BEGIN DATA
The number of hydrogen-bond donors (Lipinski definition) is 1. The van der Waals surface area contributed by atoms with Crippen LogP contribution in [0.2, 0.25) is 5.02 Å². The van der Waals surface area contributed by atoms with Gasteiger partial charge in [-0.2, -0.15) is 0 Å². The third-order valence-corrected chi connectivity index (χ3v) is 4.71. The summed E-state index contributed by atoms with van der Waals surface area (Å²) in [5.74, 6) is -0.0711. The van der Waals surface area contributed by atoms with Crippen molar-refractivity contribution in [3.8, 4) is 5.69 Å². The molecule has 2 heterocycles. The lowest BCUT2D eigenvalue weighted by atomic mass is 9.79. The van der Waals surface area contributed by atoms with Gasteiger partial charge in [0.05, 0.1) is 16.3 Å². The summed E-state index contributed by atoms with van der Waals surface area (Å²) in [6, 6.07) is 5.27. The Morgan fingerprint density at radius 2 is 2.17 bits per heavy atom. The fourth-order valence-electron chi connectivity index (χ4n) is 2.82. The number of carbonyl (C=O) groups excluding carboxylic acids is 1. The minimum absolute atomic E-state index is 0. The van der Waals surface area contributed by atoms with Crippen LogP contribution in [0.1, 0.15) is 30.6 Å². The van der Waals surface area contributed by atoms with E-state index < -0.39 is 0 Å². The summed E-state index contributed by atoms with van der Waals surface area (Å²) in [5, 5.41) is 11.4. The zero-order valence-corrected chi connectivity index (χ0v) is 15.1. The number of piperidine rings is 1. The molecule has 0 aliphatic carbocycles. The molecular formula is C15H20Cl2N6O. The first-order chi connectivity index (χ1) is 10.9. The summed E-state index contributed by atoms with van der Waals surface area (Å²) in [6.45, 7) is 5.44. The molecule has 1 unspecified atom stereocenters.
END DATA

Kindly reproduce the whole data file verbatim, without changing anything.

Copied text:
The number of hydrogen-bond donors (Lipinski definition) is 1. The van der Waals surface area contributed by atoms with Crippen LogP contribution in [0.2, 0.25) is 5.02 Å². The van der Waals surface area contributed by atoms with Gasteiger partial charge in [-0.2, -0.15) is 0 Å². The third-order valence-corrected chi connectivity index (χ3v) is 4.71. The summed E-state index contributed by atoms with van der Waals surface area (Å²) in [5.74, 6) is -0.0711. The van der Waals surface area contributed by atoms with Crippen molar-refractivity contribution in [3.8, 4) is 5.69 Å². The molecule has 2 heterocycles. The lowest BCUT2D eigenvalue weighted by atomic mass is 9.79. The van der Waals surface area contributed by atoms with Gasteiger partial charge in [0.05, 0.1) is 16.3 Å². The summed E-state index contributed by atoms with van der Waals surface area (Å²) in [6, 6.07) is 5.27. The Morgan fingerprint density at radius 2 is 2.17 bits per heavy atom. The fourth-order valence-electron chi connectivity index (χ4n) is 2.82. The number of carbonyl (C=O) groups excluding carboxylic acids is 1. The minimum absolute atomic E-state index is 0. The van der Waals surface area contributed by atoms with Crippen LogP contribution in [0.1, 0.15) is 30.6 Å². The van der Waals surface area contributed by atoms with E-state index < -0.39 is 0 Å². The summed E-state index contributed by atoms with van der Waals surface area (Å²) in [5, 5.41) is 11.4. The zero-order valence-corrected chi connectivity index (χ0v) is 15.1. The number of piperidine rings is 1. The molecule has 0 aliphatic carbocycles. The molecular formula is C15H20Cl2N6O. The first-order chi connectivity index (χ1) is 10.9. The summed E-state index contributed by atoms with van der Waals surface area (Å²) in [6.45, 7) is 5.44. The molecule has 1 unspecified atom stereocenters.